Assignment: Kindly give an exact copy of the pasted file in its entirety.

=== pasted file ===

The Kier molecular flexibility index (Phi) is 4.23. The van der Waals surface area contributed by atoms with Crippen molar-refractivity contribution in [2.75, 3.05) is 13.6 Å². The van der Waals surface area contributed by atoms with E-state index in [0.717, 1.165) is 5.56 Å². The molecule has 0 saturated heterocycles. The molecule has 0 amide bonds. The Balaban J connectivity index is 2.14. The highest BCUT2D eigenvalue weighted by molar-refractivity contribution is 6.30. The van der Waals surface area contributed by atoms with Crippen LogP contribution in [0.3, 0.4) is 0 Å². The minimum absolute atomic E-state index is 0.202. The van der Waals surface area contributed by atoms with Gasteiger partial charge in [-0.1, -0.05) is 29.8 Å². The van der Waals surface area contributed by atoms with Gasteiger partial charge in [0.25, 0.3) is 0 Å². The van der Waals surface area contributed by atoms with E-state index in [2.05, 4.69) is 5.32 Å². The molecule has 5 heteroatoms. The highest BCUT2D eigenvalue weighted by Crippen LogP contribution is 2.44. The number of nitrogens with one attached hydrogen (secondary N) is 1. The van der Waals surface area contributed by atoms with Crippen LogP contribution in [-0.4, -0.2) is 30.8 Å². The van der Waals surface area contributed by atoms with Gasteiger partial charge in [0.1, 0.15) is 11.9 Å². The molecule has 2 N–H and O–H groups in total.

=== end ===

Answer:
The Kier molecular flexibility index (Phi) is 4.23. The van der Waals surface area contributed by atoms with Crippen molar-refractivity contribution in [2.75, 3.05) is 13.6 Å². The van der Waals surface area contributed by atoms with E-state index in [0.717, 1.165) is 5.56 Å². The molecule has 0 saturated heterocycles. The molecule has 0 amide bonds. The Balaban J connectivity index is 2.14. The highest BCUT2D eigenvalue weighted by molar-refractivity contribution is 6.30. The van der Waals surface area contributed by atoms with Crippen LogP contribution in [0.3, 0.4) is 0 Å². The minimum absolute atomic E-state index is 0.202. The van der Waals surface area contributed by atoms with Gasteiger partial charge in [-0.1, -0.05) is 29.8 Å². The van der Waals surface area contributed by atoms with Gasteiger partial charge in [0.25, 0.3) is 0 Å². The van der Waals surface area contributed by atoms with E-state index in [2.05, 4.69) is 5.32 Å². The molecule has 5 heteroatoms. The highest BCUT2D eigenvalue weighted by Crippen LogP contribution is 2.44. The number of nitrogens with one attached hydrogen (secondary N) is 1. The van der Waals surface area contributed by atoms with Crippen LogP contribution in [-0.4, -0.2) is 30.8 Å². The van der Waals surface area contributed by atoms with Gasteiger partial charge in [0.1, 0.15) is 11.9 Å². The molecule has 2 N–H and O–H groups in total.